Research article
 Open Access
 Published:
Using bundle embeddings to predict daily cortisol levels in human subjects
BMC Medical Research Methodology volume 18, Article number: 31 (2018)
Abstract
Background
Many biological variables sampled from human subjects show a diurnal pattern, which poses special demands on the techniques used to analyze such data. Furthermore, most biological variables belong to nonlinear dynamical systems, which may make linear statistical techniques less suitable to analyze their dynamics. The current study investigates the usefulness of two analysis techniques based on nonlinear lagged vector embeddings: sequentially weighted global linear maps (SMAP), and bundle embeddings.
Methods
Time series of urinary cortisol were collected in 10 participants, in the morning (‘night’ measurement) and the evening (‘day’ measurement), resulting in 126 consecutive measurements. These time series were used to create lagged vector embeddings, which were split into ‘night’ and ‘day’ bundle embeddings. In addition, embeddings were created based on time series that were corrected for the average timeofday (TOD) values. SMAP was used to predict future values of cortisol in these embeddings. Global (linear) and local (nonlinear) predictions were compared for each embedding. Bootstrapping was used to obtain confidence intervals for the model parameters and the prediction error.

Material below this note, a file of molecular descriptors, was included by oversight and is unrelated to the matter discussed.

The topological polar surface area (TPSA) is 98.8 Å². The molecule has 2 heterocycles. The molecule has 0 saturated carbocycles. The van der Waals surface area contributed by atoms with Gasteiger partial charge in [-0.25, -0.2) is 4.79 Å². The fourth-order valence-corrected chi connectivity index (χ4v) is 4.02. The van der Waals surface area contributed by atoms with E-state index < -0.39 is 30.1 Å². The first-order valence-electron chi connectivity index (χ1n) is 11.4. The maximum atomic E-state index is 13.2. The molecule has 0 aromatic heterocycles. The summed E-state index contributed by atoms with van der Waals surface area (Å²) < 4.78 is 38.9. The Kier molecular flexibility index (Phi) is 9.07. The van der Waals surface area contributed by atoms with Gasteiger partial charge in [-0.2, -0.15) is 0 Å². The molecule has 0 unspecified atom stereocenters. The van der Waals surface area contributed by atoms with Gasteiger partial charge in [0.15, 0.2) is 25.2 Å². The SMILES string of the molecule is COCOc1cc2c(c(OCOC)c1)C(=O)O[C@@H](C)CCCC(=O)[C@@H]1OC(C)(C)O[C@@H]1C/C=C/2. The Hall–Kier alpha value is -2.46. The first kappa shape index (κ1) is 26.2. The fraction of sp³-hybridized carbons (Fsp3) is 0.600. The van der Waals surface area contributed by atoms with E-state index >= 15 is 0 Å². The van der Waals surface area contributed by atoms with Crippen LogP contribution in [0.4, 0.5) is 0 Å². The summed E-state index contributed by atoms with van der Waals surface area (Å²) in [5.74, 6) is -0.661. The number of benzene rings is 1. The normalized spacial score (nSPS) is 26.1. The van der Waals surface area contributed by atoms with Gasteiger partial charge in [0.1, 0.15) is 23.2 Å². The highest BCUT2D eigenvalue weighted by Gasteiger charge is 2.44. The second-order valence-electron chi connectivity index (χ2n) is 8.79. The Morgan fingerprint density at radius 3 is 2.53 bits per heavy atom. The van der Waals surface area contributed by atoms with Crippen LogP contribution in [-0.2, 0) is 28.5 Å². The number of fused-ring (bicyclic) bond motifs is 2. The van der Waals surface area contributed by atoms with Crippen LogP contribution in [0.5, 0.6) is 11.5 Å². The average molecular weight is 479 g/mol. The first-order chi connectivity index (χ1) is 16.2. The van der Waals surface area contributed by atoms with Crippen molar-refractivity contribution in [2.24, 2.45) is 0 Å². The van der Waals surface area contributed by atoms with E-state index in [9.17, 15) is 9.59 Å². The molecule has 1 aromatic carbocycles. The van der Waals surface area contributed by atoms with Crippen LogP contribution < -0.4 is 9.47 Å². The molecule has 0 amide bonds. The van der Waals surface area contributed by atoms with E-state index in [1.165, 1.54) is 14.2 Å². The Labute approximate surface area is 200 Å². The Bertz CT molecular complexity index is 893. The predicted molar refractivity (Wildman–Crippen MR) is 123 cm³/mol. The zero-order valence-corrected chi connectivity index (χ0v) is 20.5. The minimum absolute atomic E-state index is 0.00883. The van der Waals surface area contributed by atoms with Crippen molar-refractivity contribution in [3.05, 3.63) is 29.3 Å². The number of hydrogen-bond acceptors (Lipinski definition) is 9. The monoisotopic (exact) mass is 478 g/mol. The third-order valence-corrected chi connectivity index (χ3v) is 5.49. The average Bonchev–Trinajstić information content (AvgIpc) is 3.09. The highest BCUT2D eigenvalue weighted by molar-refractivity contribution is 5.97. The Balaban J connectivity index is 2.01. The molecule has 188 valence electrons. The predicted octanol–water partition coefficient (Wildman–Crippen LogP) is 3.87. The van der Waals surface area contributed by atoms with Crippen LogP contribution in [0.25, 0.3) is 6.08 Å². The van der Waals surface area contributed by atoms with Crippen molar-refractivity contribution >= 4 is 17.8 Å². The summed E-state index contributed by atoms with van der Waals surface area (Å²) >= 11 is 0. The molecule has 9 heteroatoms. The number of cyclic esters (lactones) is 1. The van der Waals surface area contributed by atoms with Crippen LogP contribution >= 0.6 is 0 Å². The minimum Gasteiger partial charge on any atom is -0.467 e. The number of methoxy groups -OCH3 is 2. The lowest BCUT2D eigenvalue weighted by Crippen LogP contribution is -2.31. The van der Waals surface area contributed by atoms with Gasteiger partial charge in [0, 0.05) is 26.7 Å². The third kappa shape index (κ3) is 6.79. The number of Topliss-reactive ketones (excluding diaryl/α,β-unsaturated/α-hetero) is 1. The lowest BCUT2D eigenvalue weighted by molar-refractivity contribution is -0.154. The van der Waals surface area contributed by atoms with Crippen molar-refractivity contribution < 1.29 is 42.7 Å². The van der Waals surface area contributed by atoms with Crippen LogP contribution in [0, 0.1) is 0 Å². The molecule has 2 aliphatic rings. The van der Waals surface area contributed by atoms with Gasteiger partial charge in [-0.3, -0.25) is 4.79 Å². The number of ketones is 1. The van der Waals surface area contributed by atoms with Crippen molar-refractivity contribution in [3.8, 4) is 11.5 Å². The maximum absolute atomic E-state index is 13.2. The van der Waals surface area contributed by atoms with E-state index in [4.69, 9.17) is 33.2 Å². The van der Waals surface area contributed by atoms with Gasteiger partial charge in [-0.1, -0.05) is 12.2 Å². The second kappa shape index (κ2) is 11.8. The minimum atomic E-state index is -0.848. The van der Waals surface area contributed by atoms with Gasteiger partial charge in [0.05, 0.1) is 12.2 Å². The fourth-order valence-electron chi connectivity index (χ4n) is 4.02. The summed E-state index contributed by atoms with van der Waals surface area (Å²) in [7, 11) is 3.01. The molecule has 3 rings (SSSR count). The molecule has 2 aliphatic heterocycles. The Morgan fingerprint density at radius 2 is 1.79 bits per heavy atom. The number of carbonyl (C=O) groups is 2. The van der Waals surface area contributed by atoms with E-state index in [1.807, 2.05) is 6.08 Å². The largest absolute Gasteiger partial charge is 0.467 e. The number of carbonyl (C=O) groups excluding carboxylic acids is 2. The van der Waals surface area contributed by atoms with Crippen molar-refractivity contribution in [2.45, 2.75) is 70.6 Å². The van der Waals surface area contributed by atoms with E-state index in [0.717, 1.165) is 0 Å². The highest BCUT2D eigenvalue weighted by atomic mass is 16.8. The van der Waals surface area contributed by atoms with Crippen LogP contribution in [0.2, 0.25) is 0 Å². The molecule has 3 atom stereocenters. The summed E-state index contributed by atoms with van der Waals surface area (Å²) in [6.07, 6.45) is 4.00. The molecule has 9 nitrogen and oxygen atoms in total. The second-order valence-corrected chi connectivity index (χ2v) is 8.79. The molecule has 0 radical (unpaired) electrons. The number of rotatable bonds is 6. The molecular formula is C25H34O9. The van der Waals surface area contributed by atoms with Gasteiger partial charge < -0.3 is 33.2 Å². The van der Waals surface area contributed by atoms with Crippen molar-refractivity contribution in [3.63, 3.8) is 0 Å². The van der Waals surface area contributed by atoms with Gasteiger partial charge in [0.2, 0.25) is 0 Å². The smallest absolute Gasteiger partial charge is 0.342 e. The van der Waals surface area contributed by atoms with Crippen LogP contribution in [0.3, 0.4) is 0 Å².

Results
The best cortisol predictions were found for the night bundle embeddings, followed by the full embeddings and the timeofday corrected embeddings. The poorest predictions were found for the day bundle embeddings. The night bundle embeddings, the full embeddings and the TODcorrected embeddings all showed low dimensions, indicating the absence of dynamical processes spanning more than one day. The dimensions of the day bundles were higher, indicating the presence of processes spanning more than one day, or a higher amount of noise. In the full embeddings, local models gave the best predictions, whereas in the bundles the best predictions were obtained from global models, indicating potential nonlinearity in the former but not the latter.
Conclusions
Using a bundling approach on time series of cortisol may reveal differences between the predictions of night and day cortisol that are difficult to find with conventional timeseries methods. Combination of this approach with SMAP may especially be useful when analyzing timeseries data with periodic components.
Background